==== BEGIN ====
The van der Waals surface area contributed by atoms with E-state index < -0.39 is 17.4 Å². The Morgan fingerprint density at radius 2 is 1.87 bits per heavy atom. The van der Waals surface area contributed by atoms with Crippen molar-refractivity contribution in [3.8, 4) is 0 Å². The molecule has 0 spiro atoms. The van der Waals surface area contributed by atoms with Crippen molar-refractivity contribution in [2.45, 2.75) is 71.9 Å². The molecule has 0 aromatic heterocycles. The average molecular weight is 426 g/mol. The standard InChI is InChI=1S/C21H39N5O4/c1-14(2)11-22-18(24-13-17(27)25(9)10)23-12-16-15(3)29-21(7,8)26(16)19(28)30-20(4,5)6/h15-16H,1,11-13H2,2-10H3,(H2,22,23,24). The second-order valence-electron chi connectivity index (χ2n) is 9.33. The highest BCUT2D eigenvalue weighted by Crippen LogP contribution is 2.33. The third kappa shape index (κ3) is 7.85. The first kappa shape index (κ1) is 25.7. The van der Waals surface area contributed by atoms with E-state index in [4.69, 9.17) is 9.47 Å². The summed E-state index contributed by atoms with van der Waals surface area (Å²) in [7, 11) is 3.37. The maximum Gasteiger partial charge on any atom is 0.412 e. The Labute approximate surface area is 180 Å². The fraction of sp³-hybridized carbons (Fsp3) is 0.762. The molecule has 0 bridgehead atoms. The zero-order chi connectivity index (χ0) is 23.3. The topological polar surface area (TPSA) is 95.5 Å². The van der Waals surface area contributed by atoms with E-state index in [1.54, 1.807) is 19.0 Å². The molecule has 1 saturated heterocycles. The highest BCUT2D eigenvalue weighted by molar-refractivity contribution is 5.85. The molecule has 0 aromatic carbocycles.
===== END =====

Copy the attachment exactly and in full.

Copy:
The van der Waals surface area contributed by atoms with E-state index < -0.39 is 17.4 Å². The Morgan fingerprint density at radius 2 is 1.87 bits per heavy atom. The van der Waals surface area contributed by atoms with Crippen molar-refractivity contribution in [3.8, 4) is 0 Å². The molecule has 0 spiro atoms. The van der Waals surface area contributed by atoms with Crippen molar-refractivity contribution in [2.45, 2.75) is 71.9 Å². The molecule has 0 aromatic heterocycles. The average molecular weight is 426 g/mol. The standard InChI is InChI=1S/C21H39N5O4/c1-14(2)11-22-18(24-13-17(27)25(9)10)23-12-16-15(3)29-21(7,8)26(16)19(28)30-20(4,5)6/h15-16H,1,11-13H2,2-10H3,(H2,22,23,24). The second-order valence-electron chi connectivity index (χ2n) is 9.33. The highest BCUT2D eigenvalue weighted by Crippen LogP contribution is 2.33. The third kappa shape index (κ3) is 7.85. The first kappa shape index (κ1) is 25.7. The van der Waals surface area contributed by atoms with E-state index in [4.69, 9.17) is 9.47 Å². The summed E-state index contributed by atoms with van der Waals surface area (Å²) in [7, 11) is 3.37. The maximum Gasteiger partial charge on any atom is 0.412 e. The Labute approximate surface area is 180 Å². The fraction of sp³-hybridized carbons (Fsp3) is 0.762. The molecule has 0 bridgehead atoms. The zero-order chi connectivity index (χ0) is 23.3. The topological polar surface area (TPSA) is 95.5 Å². The van der Waals surface area contributed by atoms with E-state index in [1.54, 1.807) is 19.0 Å². The molecule has 1 saturated heterocycles. The highest BCUT2D eigenvalue weighted by molar-refractivity contribution is 5.85. The molecule has 0 aromatic carbocycles.